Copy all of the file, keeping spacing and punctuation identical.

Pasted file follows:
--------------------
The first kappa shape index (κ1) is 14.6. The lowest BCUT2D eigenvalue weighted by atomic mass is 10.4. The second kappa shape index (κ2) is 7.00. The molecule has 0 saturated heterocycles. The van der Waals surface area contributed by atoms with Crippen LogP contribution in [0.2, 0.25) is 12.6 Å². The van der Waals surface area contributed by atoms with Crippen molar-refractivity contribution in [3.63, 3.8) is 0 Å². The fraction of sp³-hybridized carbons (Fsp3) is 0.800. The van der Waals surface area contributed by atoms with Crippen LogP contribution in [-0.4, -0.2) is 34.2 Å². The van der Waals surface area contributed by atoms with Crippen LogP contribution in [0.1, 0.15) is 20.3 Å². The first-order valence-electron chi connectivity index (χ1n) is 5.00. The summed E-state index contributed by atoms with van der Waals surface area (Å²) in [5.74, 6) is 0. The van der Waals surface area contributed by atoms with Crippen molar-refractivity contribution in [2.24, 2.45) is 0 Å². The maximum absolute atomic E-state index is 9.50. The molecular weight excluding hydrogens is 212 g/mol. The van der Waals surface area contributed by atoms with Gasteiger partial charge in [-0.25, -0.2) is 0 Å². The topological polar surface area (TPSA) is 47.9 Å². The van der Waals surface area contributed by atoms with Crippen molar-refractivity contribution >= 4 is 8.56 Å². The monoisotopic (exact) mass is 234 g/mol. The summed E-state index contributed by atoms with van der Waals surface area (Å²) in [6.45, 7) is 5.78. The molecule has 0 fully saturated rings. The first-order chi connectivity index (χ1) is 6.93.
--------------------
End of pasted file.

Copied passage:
The first kappa shape index (κ1) is 14.6. The lowest BCUT2D eigenvalue weighted by atomic mass is 10.4. The second kappa shape index (κ2) is 7.00. The molecule has 0 saturated heterocycles. The van der Waals surface area contributed by atoms with Crippen LogP contribution in [0.2, 0.25) is 12.6 Å². The van der Waals surface area contributed by atoms with Crippen molar-refractivity contribution in [3.63, 3.8) is 0 Å². The fraction of sp³-hybridized carbons (Fsp3) is 0.800. The van der Waals surface area contributed by atoms with Crippen LogP contribution in [-0.4, -0.2) is 34.2 Å². The van der Waals surface area contributed by atoms with Crippen LogP contribution in [0.1, 0.15) is 20.3 Å². The first-order valence-electron chi connectivity index (χ1n) is 5.00. The summed E-state index contributed by atoms with van der Waals surface area (Å²) in [5.74, 6) is 0. The van der Waals surface area contributed by atoms with Crippen molar-refractivity contribution in [2.24, 2.45) is 0 Å². The maximum absolute atomic E-state index is 9.50. The molecular weight excluding hydrogens is 212 g/mol. The van der Waals surface area contributed by atoms with Gasteiger partial charge in [-0.25, -0.2) is 0 Å². The topological polar surface area (TPSA) is 47.9 Å². The van der Waals surface area contributed by atoms with Crippen molar-refractivity contribution >= 4 is 8.56 Å². The monoisotopic (exact) mass is 234 g/mol. The summed E-state index contributed by atoms with van der Waals surface area (Å²) in [6.45, 7) is 5.78. The molecule has 0 fully saturated rings. The first-order chi connectivity index (χ1) is 6.93.